At roughly eleven years old, South Sudan is the youngest country in the world. The Christian-majority nation gained independence from Muslim-majority Sudan in 2011 but has seen little peace in the years since.
In recent months, jihadists have made a more concerted effort to expand their influence in the area. As Bishop Joseph Mamer Manot relayed to the Barnabus Fund earlier this month, “massive displacement has happened, and the humanitarian situation is alarming as food and other property have been burned down into ashes, leaving survivors with no shelters, no food and no safe drinking water.”
After a recent attack left twenty-eight dead and fifty-seven homes destroyed, a Christian from the area added that “Islam is now invading South Sudan. They’re saying South Sudan is a strategic place and that [it] will be the gate to Africa [so that] Islam can go to all of Africa.” Located in Central Africa, South Sudan shares borders with Sudan, Ethiopia, Kenya, Uganda, the DRC, and the Central African Republic.
That the jihadists’ goal is not simply to persecute Christians is an important component of what’s going on.
Geography often has as much to do with these attacks as religion. For example, the atrocities committed by Boko Haram and the Fulani Herdsmen against Christians in Nigeria—located roughly 1,500 miles due west from South Sudan—are as much about conflicting ways of life and land as they are about their spiritual differences. At the same time, it is far less likely that those recently killed in South Sudan would be dead if they were Muslims, so the religious component should by no means be dismissed.
I bring all of this up today, though, for two reasons.
Praying for the persecuted
First, we can intercede for our persecuted brothers and sisters far more effectively when we understand more about the nature of what they’re facing.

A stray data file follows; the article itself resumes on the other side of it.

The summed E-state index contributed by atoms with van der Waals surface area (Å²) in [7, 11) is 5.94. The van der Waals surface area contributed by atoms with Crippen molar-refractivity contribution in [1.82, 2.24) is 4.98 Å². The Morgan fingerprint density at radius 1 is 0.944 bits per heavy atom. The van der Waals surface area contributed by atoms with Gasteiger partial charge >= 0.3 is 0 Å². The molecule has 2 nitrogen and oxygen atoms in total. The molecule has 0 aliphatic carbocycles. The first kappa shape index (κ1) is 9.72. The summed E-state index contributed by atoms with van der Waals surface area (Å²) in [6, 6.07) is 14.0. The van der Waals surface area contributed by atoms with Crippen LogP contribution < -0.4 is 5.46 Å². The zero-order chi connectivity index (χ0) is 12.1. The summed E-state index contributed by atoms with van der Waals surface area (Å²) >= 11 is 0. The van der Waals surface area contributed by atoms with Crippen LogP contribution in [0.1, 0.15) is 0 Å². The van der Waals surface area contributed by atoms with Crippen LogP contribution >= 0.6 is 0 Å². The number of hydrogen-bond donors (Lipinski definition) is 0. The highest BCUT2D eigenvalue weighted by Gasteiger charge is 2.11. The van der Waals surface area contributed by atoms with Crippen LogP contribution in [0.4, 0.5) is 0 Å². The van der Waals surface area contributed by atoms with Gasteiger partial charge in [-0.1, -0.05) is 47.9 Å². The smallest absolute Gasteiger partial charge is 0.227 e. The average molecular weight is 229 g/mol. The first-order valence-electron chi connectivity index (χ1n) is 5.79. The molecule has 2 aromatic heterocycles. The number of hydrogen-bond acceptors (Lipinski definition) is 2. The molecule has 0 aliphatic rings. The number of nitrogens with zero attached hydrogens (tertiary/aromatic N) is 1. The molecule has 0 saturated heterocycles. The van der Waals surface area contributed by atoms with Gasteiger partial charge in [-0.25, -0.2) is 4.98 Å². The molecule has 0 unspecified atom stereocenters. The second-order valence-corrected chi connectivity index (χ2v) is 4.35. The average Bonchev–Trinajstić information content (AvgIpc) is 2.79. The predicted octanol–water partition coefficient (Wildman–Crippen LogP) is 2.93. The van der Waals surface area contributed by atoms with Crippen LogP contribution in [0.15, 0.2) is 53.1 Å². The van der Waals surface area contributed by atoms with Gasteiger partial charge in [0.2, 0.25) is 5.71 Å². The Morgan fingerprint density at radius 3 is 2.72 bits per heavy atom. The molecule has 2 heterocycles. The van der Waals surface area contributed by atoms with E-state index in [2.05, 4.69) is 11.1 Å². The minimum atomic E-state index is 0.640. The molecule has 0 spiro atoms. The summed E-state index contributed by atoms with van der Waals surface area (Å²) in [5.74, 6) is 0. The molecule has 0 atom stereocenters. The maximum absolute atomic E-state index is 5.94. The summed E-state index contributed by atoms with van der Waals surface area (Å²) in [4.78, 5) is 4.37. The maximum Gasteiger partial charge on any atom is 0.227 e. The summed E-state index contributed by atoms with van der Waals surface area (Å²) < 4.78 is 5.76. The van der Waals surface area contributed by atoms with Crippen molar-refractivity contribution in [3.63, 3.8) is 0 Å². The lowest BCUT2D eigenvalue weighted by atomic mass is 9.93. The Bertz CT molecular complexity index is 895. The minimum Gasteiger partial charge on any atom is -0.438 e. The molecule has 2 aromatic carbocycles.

It’s one thing to pray that God would protect them and bring their attackers to justice. But our hearts and minds engage with their suffering on another level when we know enough about them to better empathize with what they’re going through.
Taking the time to prayerfully research the events and people about whom we pray will add a level of depth to our intercession and help them remain on our hearts and minds longer than if we simply pray and then go on with our day. Those suffering from the threats of death, starvation, and homelessness deserve that from us.
And that is true for the tragedies we see closer to home as well, which leads to the second purpose.
As threats of persecution and discrimination increase closer to home, we must become even more intentional about modeling Christ’s care and concern to those suffering elsewhere.
The human mind has a finite capacity for worry and distress. As the causes for such emotions increase at home, we will have to be more intentional about paying attention to the needs God puts on our hearts and minds from other places as well. It’s not that our hearts won’t still break for the persecuted Christians in South Sudan, but we’re likely to move on much faster than when we had more margin.
When we get to that point and it feels like we just don’t have the words or energy that our brothers and sisters in Christ deserve, remember that God doesn’t evaluate our prayers by how long they are or how impressive others might find them (Matthew 6:7). And his word promises that when we go to him in prayer, the Spirit will intercede on our behalf, ensuring that God doesn’t need words to understand what’s in our heart (Romans 8:26–27).
So the next time you see or read something that prompts you to pray, take the time to learn more about the people for whom you are interceding.
And when it feels like you just don’t have the energy or the words to do justice to their needs, remember that we never pray alone. Find peace and reassurance in the fact that the Spirit prays alongside us, and that God knows what’s in our hearts and minds even when we can’t fully express it.